Tuesday’s USDA cut to its estimate of 2015 US corn production was one of the bigger surprises contained in Monday’s set of reports. When combined with the cut to soybean output and to a strikingly low winter wheat acreage figure to push the crop markets higher. Having the equity markets turn higher didn’t hurt the bullish cause. However, bulls proved unable to build upon the bullish momentum overnight, which probably reflected some quick profit-taking by some traders. The recent improvement in South American moisture conditions may also be limiting rally attempts. March corn futures dipped 0.5 cent to $3.5625 Tuesday night, while May skidded 0.75 cents to $3.615.              

The USDA’s big cut in the 2015 soybean crop and commensurate drop in the carry-out forecast also sent the soy complex higher Tuesday. This week’s early news of strong Chinese imports very likely encouraged buying as well, especially when viewed in light of recent pessimism on that score. The latter development may be why soybeans traded mixed overnight, instead of slipping in concert with the grains. Rebounding crude and palm oil futures apparently boosted soyoil quotes, whereas meal was flat. Look for South American weather and production potential to reassert their influence during the days ahead. March soybean futures edged 0.5 cent lower to $8.74 in early Wednesday action, while Mar soyoil climbed 0.21 cents to 29.39 cents per pound and March meal slipped $0.1 to $275.50.

USDA stated US winter wheat market seedings well below expectations Tuesday, with the total reportedly coming in at a six-year low. As one would expect, futures surged in response, although the gain may have been limited by the department’s increase in its 2015/16 carry-out forecast. Indeed, the bearishness of the current global situation, as well as the persistent strength exhibited by the U.S. dollar may help explain the overnight setback. Bullish profit-taking likely played a role as well. March CBOT declined 4.0 cents to $4.7725 per bushel in predawn Wednesday trading, while March KC wheat slumped 4.75 cents to $4.765 and March MWE slid 34.25 cents to $5.0275.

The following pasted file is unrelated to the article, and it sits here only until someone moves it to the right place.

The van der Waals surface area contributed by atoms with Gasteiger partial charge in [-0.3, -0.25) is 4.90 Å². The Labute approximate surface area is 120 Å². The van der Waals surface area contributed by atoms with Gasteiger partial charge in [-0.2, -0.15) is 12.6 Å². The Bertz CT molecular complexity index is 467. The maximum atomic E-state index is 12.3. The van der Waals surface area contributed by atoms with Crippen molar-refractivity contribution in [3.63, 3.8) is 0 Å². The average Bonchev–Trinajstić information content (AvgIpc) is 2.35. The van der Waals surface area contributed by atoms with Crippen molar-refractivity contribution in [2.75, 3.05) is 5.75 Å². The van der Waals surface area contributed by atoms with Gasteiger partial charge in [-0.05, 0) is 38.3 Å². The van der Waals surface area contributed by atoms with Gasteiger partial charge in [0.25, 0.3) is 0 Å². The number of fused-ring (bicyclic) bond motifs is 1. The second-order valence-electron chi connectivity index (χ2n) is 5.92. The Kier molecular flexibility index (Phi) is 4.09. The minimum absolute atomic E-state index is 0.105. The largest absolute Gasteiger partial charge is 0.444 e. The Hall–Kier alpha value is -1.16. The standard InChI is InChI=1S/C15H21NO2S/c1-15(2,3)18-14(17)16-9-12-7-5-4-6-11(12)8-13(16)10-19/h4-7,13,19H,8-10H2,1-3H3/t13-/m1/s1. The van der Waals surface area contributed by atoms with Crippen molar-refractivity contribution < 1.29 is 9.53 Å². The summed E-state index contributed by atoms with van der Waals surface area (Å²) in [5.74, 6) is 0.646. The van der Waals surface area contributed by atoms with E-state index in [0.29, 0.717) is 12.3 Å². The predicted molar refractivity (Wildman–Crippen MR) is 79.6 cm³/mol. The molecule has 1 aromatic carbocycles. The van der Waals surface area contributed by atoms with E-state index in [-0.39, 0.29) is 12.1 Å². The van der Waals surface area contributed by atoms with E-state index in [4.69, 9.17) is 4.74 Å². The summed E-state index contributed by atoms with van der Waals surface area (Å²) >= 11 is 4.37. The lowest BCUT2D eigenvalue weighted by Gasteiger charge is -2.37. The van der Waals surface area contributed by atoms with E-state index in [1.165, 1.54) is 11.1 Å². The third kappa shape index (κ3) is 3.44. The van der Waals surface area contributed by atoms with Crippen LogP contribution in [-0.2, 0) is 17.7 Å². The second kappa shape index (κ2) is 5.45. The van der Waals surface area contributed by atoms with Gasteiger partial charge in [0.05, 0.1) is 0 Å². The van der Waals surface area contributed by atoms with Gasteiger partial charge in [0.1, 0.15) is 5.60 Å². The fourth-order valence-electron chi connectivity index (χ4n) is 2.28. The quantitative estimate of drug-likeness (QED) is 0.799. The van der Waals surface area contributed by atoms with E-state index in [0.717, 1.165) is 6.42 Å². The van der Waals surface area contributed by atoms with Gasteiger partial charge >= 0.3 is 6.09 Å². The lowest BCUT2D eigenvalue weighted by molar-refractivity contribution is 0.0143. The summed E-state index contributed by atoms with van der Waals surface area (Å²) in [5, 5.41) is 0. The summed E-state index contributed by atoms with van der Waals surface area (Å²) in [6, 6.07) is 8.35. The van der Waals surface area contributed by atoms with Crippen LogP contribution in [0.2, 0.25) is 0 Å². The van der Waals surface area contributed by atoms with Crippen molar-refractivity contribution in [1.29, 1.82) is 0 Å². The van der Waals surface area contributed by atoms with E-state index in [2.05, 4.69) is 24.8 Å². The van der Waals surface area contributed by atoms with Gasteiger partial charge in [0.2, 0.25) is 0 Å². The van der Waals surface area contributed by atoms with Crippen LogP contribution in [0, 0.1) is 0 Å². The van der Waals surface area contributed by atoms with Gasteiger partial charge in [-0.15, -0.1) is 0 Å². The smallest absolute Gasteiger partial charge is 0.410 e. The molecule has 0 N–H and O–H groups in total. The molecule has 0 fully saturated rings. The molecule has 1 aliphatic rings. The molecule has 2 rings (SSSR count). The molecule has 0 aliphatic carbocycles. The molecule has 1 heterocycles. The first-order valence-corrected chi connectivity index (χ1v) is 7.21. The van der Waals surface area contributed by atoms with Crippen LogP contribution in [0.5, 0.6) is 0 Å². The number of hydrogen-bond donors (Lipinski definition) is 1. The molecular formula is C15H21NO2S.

Cattle futures traded weakly Tuesday despite equity markets firmness and news of Nebraska direct trading at $134/cwt, $2 over last week’s consensus quote. Having packers pay up so early in the week seems a very bullish signs, but traders seem convinced that the recent wholesale surge will so go into reverse. The noon quote for choice beef rose only modestly, while select cutout declined. Feeder futures seemed to get a bump from the cash news, but late afternoon confirmation of the beef weakness may spur more selling on today’s opening. February live cattle fell 0.62 cents to 131.60 cents/pound Tuesday, while April futures dropped 0.35 cents to 132.70. March feeder cattle rose 0.20 cents to 157.00 cents/pound and April feeders inched up 0.10 cents to 156.90.

Lean hogs closed higher Tuesday, supported by short covering as traders’ square positions in anticipation for tighter supplies. But the big surge posted by the nearby February contract almost surely represented industry optimism about the short-term cash outlook. That became evident after the close, when the Iowa-Minnesota direct market was called about 1.30 cents higher on the day. Hog supplies and pork production will almost surely decline steadily from their mid-December peak to an early-summer low, whereas demand typically surges when the spring grilling season gets underway. Those factors largely explain the increasing premiums built into the various first-half 2016 contracts. February hog futures closed 2.20 cents/pound higher at 61.90 cents/pound Tuesday,  while April hogs gained 1.83 cents to 67.30 cents/pound.              

Tuesday’s USDA data looked supportive of the cotton outlook, since department analysts trimmed US and global production and took a significant bite out of its predicted 2015/16 global carryout figure. Bulls reacted positively to the news, but proved able to sustain only a small portion of the post-report rally. That probably reflected the midday setback suffered by the equity markets. However, stocks recovered later in the day and stock index futures built upon those gains overnight. Few could be surprised that the fiber market rose in tandem. March cotton rallied 0.32 cents to 61.91 cents/pound early Wednesday morning, while May cotton gained 0.20 to 62.36 cents/pound.